Home Opinion Columns What’s So Funny Bout Peace, Love and Understanding?

What’s So Funny Bout Peace, Love and Understanding?


By Matt Meyle – The Collegiate Staff

“Peace, Love and Rock n’ Roll, man” is often a phrase that will cause people to chuckle, or they might crack a smile and shake their head for a brief moment, but then they usually dismiss the hippie mumbo-jumbo and return to their daily lives. But if you really think about it, maybe those hippies were actually on to something.

For thousands of years, humans have used music to bring people together and its power has influenced the history books since its origin. The religious used songs to praise their deities and to create an environment of worship. The ancient Greeks used music to tell stories, such as The Iliad and The Odyssey, and to enhance theatrical performances. Warriors used drums, trumpets, and phrases to unify their platoons and give them orders. American soldiers train with a military cadence which gives them rhythm and unity. Sailors would occupy their time on the water signing songs about sailing the ocean. African American slaves sang songs about their hope for freedom. Countries use national anthems to inspire a sense of pride and singularity. The Beatles used songs to inspire peace and love during the Civil Rights Movement. The Rolling Stones, Creedence Clearwater Revival, and Jimi Hendrix all wrote songs in protest of the Vietnam War. No matter your views, age, gender, race, religion, place of origin, culture, or intelligence level, it is nearly impossible to dispute the power of music as a tool to unite people.

The desire for people to listen to music and engage in it is seemingly innate. It is an extension of who we are as people. What we are unable to convey to someone with our own words, we are able to tell them through song. Giving others insight to our thoughts and feelings. Sometimes lyrics tell the deep thoughts and secrets we cannot express on our own. Other times, the melody, tone, and tempo of the song can dictate a certain feeling or emotion that we struggle to find words for. So the question arises: do people feel unified through music because of the feeling of belonging it gives them, a sense of comfort knowing they are not alone, or rather, because of its ability to insinuate a mood they connect with, and its ability to say the words we could not think of on our own?

Perhaps the question should not be, why does it unify, but instead how can we use it to unify?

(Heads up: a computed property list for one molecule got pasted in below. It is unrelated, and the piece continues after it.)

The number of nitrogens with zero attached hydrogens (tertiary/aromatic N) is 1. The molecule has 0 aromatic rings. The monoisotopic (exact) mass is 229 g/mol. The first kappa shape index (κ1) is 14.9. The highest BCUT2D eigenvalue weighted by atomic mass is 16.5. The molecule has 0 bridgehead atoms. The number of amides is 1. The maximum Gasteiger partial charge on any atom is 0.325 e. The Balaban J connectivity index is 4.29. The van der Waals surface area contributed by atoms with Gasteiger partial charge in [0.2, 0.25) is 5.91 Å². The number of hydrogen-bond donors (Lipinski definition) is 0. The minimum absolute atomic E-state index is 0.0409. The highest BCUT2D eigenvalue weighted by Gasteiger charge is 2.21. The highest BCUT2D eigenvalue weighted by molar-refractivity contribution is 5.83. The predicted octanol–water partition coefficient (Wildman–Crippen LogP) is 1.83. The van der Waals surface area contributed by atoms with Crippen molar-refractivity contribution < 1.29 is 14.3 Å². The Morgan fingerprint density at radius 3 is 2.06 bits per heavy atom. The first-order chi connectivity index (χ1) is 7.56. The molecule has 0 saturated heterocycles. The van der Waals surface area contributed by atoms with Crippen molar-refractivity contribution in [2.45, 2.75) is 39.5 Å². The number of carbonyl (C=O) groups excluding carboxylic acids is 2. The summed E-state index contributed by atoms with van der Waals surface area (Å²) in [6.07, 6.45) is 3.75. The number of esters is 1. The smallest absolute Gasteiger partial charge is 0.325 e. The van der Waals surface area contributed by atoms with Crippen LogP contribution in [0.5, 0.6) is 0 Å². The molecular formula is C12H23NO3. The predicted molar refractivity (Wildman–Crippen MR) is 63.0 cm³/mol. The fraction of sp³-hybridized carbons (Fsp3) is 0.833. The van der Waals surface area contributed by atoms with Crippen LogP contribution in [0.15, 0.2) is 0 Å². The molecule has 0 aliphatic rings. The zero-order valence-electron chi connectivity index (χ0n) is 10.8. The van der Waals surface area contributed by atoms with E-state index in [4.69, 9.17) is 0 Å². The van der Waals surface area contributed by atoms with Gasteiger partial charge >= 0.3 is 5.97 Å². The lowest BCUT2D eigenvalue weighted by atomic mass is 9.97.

Louis Armstrong was a world-renowned jazz trumpeter and singer, who gained popularity in 1920’s America. He was considered one of the most musically talented people of his time. People loved his songs and abilities, but many hated him as a person. Armstrong was an African American living in the south, born at the turn of the century, immediately following the American Civil War. Racial injustice was highly prevalent during his time of fame. He was beloved by his fellow musicians but was despised by most critics, simply because he was black. His music unified many within the black community and inspired hope that they could make a name for themselves in a world full of racists looking to cut them down at every turn. Today, Armstrong is regarded as one of the greatest American jazz musicians of all time, and his music and story helped to merge cultures.

Armstrong’s persistence resulted in cultural appropriation in America through music. Eminem is a Caucasian male who is considered a top tier rapper, in a predominantly black genre of music, Darius Rucker is an African American male country singer who sounds just like all the Caucasian country singers who also have a low, twangy voice. Alternative-rock band Linkin Park, from the early 2000s, combined rock and hip-hop to appeal to the masses. The band has been consistently at the top of the charts since their debut album, and even after the recent death of singer, Chester Bennington. Electronic dance music and house music have adopted the style of a heavy bass line from hip-hop and combined it with techno style music, resulting in an appeal from people in a spectrum as far as a gangster is to a gamer or a teen to a business professional. The combination of musical styles further incites unity between all listeners. Everyone can relate to something within the song resulting in a connection between people, there is a middle ground, a common interest, or an icebreaker into a friendship.

In the 1950s, America was still heavily segregated socially and everyone seemed to act a little too proper, hiding his or her true self. It was artists like Elvis who broke these social norms, wearing strange clothing, partaking in substance abuse, and drawing inspiration from African-American music. He began to inspire rebellion from being an uptight, straight shooter, to a sexy, wild and carefree American, who stood out as an individual. At the same time, The Beatles wrote songs like “Come Together,” which inspired a unity between cultures and people. The United States started to experience a culture shift and the music of the generation acted like a soundtrack for the social reformations.